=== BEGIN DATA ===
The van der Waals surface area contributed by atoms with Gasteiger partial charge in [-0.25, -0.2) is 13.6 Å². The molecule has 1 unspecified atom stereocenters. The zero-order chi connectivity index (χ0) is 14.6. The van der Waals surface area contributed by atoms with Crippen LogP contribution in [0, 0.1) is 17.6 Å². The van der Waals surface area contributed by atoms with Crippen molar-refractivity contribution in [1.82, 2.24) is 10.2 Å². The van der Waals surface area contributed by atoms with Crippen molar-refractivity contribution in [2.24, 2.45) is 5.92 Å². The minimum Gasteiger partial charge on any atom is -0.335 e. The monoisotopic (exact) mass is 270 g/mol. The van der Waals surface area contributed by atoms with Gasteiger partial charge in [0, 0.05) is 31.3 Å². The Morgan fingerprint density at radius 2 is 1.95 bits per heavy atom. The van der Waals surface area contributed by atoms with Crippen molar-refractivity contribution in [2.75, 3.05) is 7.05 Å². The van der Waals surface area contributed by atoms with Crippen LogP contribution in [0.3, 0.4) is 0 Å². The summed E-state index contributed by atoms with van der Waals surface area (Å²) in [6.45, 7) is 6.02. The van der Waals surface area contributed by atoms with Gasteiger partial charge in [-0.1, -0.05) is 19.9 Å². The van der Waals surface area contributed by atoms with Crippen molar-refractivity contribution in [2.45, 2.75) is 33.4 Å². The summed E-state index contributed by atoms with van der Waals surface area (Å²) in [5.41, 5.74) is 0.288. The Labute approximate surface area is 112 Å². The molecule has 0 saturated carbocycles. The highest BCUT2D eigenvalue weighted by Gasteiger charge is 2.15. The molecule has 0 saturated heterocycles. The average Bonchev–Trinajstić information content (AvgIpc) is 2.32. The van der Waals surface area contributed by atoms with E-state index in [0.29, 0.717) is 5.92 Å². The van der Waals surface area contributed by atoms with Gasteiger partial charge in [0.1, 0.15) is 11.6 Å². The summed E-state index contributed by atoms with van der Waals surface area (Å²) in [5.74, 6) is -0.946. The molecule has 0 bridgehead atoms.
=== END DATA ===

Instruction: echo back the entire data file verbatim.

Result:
The van der Waals surface area contributed by atoms with Gasteiger partial charge in [-0.25, -0.2) is 13.6 Å². The molecule has 1 unspecified atom stereocenters. The zero-order chi connectivity index (χ0) is 14.6. The van der Waals surface area contributed by atoms with Crippen LogP contribution in [0, 0.1) is 17.6 Å². The van der Waals surface area contributed by atoms with Crippen molar-refractivity contribution in [1.82, 2.24) is 10.2 Å². The van der Waals surface area contributed by atoms with Crippen molar-refractivity contribution in [2.24, 2.45) is 5.92 Å². The minimum Gasteiger partial charge on any atom is -0.335 e. The monoisotopic (exact) mass is 270 g/mol. The van der Waals surface area contributed by atoms with Gasteiger partial charge in [0, 0.05) is 31.3 Å². The Morgan fingerprint density at radius 2 is 1.95 bits per heavy atom. The van der Waals surface area contributed by atoms with Crippen molar-refractivity contribution in [2.75, 3.05) is 7.05 Å². The van der Waals surface area contributed by atoms with Crippen LogP contribution in [0.3, 0.4) is 0 Å². The summed E-state index contributed by atoms with van der Waals surface area (Å²) in [6.45, 7) is 6.02. The van der Waals surface area contributed by atoms with Gasteiger partial charge in [-0.1, -0.05) is 19.9 Å². The van der Waals surface area contributed by atoms with Crippen molar-refractivity contribution in [2.45, 2.75) is 33.4 Å². The summed E-state index contributed by atoms with van der Waals surface area (Å²) in [5.41, 5.74) is 0.288. The Labute approximate surface area is 112 Å². The molecule has 0 saturated carbocycles. The highest BCUT2D eigenvalue weighted by Gasteiger charge is 2.15. The molecule has 0 saturated heterocycles. The average Bonchev–Trinajstić information content (AvgIpc) is 2.32. The van der Waals surface area contributed by atoms with E-state index in [0.29, 0.717) is 5.92 Å². The van der Waals surface area contributed by atoms with Gasteiger partial charge in [0.1, 0.15) is 11.6 Å². The summed E-state index contributed by atoms with van der Waals surface area (Å²) in [5.74, 6) is -0.946. The molecule has 0 bridgehead atoms.